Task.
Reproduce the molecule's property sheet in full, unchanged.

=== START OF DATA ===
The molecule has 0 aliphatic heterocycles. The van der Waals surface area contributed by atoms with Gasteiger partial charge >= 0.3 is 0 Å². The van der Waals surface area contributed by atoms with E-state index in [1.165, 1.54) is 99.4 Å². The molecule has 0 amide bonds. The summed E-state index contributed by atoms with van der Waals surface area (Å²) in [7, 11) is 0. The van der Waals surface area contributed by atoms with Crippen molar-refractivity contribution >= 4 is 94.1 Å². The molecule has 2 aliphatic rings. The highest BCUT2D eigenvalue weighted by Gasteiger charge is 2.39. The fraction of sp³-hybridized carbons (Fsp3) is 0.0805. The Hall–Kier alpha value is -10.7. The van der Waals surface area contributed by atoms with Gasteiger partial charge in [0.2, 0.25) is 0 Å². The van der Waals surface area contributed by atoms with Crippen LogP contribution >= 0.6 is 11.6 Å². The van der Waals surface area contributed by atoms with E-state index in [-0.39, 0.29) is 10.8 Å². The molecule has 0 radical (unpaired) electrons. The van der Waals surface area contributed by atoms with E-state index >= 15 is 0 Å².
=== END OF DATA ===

The molecule has 0 aliphatic heterocycles. The van der Waals surface area contributed by atoms with Gasteiger partial charge >= 0.3 is 0 Å². The van der Waals surface area contributed by atoms with E-state index in [1.165, 1.54) is 99.4 Å². The molecule has 0 amide bonds. The summed E-state index contributed by atoms with van der Waals surface area (Å²) in [7, 11) is 0. The van der Waals surface area contributed by atoms with Crippen molar-refractivity contribution >= 4 is 94.1 Å². The molecule has 2 aliphatic rings. The highest BCUT2D eigenvalue weighted by Gasteiger charge is 2.39. The fraction of sp³-hybridized carbons (Fsp3) is 0.0805. The Hall–Kier alpha value is -10.7. The van der Waals surface area contributed by atoms with Gasteiger partial charge in [0.2, 0.25) is 0 Å². The van der Waals surface area contributed by atoms with Crippen LogP contribution >= 0.6 is 11.6 Å². The van der Waals surface area contributed by atoms with E-state index in [-0.39, 0.29) is 10.8 Å². The molecule has 0 radical (unpaired) electrons. The van der Waals surface area contributed by atoms with E-state index >= 15 is 0 Å².